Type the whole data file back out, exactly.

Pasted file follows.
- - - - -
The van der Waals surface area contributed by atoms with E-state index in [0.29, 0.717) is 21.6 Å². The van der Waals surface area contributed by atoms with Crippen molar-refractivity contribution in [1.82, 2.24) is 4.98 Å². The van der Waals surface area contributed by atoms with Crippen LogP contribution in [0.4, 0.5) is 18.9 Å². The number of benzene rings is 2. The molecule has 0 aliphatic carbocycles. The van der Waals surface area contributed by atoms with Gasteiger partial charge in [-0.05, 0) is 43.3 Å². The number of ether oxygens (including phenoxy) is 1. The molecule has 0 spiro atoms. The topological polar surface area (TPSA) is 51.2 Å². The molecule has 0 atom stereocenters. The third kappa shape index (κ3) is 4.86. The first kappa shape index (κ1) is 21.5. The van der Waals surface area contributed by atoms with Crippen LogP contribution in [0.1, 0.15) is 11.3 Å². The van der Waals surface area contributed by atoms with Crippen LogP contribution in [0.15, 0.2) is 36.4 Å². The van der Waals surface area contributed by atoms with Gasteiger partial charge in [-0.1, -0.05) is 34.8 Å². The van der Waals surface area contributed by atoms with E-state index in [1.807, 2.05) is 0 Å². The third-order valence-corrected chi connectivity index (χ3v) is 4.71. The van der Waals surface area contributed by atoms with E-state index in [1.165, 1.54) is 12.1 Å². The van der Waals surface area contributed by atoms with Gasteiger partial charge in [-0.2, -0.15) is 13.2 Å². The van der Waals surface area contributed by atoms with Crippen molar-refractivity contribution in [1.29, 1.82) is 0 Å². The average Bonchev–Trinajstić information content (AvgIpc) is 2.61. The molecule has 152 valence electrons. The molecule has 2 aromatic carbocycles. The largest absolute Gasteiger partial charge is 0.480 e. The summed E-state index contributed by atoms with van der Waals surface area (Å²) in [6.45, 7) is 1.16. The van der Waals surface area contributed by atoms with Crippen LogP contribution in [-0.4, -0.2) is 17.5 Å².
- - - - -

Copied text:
The van der Waals surface area contributed by atoms with E-state index in [0.29, 0.717) is 21.6 Å². The van der Waals surface area contributed by atoms with Crippen molar-refractivity contribution in [1.82, 2.24) is 4.98 Å². The van der Waals surface area contributed by atoms with Crippen LogP contribution in [0.4, 0.5) is 18.9 Å². The number of benzene rings is 2. The molecule has 0 aliphatic carbocycles. The van der Waals surface area contributed by atoms with Gasteiger partial charge in [-0.05, 0) is 43.3 Å². The number of ether oxygens (including phenoxy) is 1. The molecule has 0 spiro atoms. The topological polar surface area (TPSA) is 51.2 Å². The molecule has 0 atom stereocenters. The third kappa shape index (κ3) is 4.86. The first kappa shape index (κ1) is 21.5. The van der Waals surface area contributed by atoms with Crippen LogP contribution in [0.1, 0.15) is 11.3 Å². The van der Waals surface area contributed by atoms with Crippen LogP contribution in [0.15, 0.2) is 36.4 Å². The van der Waals surface area contributed by atoms with Gasteiger partial charge in [-0.1, -0.05) is 34.8 Å². The van der Waals surface area contributed by atoms with E-state index in [1.807, 2.05) is 0 Å². The third-order valence-corrected chi connectivity index (χ3v) is 4.71. The van der Waals surface area contributed by atoms with E-state index in [1.165, 1.54) is 12.1 Å². The van der Waals surface area contributed by atoms with Gasteiger partial charge in [-0.2, -0.15) is 13.2 Å². The van der Waals surface area contributed by atoms with Crippen molar-refractivity contribution in [1.29, 1.82) is 0 Å². The average Bonchev–Trinajstić information content (AvgIpc) is 2.61. The molecule has 152 valence electrons. The molecule has 2 aromatic carbocycles. The largest absolute Gasteiger partial charge is 0.480 e. The summed E-state index contributed by atoms with van der Waals surface area (Å²) in [6.45, 7) is 1.16. The van der Waals surface area contributed by atoms with Crippen LogP contribution in [-0.4, -0.2) is 17.5 Å².